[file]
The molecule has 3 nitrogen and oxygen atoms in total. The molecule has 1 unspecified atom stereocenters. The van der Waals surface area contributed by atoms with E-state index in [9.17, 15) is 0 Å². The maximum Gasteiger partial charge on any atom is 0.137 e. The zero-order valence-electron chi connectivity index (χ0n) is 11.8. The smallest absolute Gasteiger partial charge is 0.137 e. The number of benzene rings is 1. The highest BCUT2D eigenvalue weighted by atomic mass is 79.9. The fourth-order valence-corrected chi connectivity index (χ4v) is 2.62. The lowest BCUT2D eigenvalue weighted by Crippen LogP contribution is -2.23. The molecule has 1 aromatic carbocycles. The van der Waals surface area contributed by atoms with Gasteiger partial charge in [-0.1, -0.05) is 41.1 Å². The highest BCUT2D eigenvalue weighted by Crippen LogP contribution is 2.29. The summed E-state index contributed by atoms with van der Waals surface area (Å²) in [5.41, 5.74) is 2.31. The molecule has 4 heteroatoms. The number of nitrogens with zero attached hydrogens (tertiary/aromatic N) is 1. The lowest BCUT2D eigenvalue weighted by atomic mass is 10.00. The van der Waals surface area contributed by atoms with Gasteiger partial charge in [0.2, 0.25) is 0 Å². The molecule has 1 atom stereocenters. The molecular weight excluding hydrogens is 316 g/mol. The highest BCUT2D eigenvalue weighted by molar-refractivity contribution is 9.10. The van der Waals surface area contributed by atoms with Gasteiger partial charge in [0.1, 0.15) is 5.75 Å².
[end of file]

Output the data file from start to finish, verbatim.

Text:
The molecule has 3 nitrogen and oxygen atoms in total. The molecule has 1 unspecified atom stereocenters. The van der Waals surface area contributed by atoms with E-state index in [9.17, 15) is 0 Å². The maximum Gasteiger partial charge on any atom is 0.137 e. The zero-order valence-electron chi connectivity index (χ0n) is 11.8. The smallest absolute Gasteiger partial charge is 0.137 e. The number of benzene rings is 1. The highest BCUT2D eigenvalue weighted by atomic mass is 79.9. The fourth-order valence-corrected chi connectivity index (χ4v) is 2.62. The lowest BCUT2D eigenvalue weighted by Crippen LogP contribution is -2.23. The molecule has 1 aromatic carbocycles. The van der Waals surface area contributed by atoms with Gasteiger partial charge in [-0.1, -0.05) is 41.1 Å². The highest BCUT2D eigenvalue weighted by Crippen LogP contribution is 2.29. The summed E-state index contributed by atoms with van der Waals surface area (Å²) in [5.41, 5.74) is 2.31. The molecule has 4 heteroatoms. The number of nitrogens with zero attached hydrogens (tertiary/aromatic N) is 1. The lowest BCUT2D eigenvalue weighted by atomic mass is 10.00. The van der Waals surface area contributed by atoms with Gasteiger partial charge in [0.2, 0.25) is 0 Å². The molecule has 1 atom stereocenters. The molecular weight excluding hydrogens is 316 g/mol. The highest BCUT2D eigenvalue weighted by molar-refractivity contribution is 9.10. The van der Waals surface area contributed by atoms with Gasteiger partial charge in [0.1, 0.15) is 5.75 Å².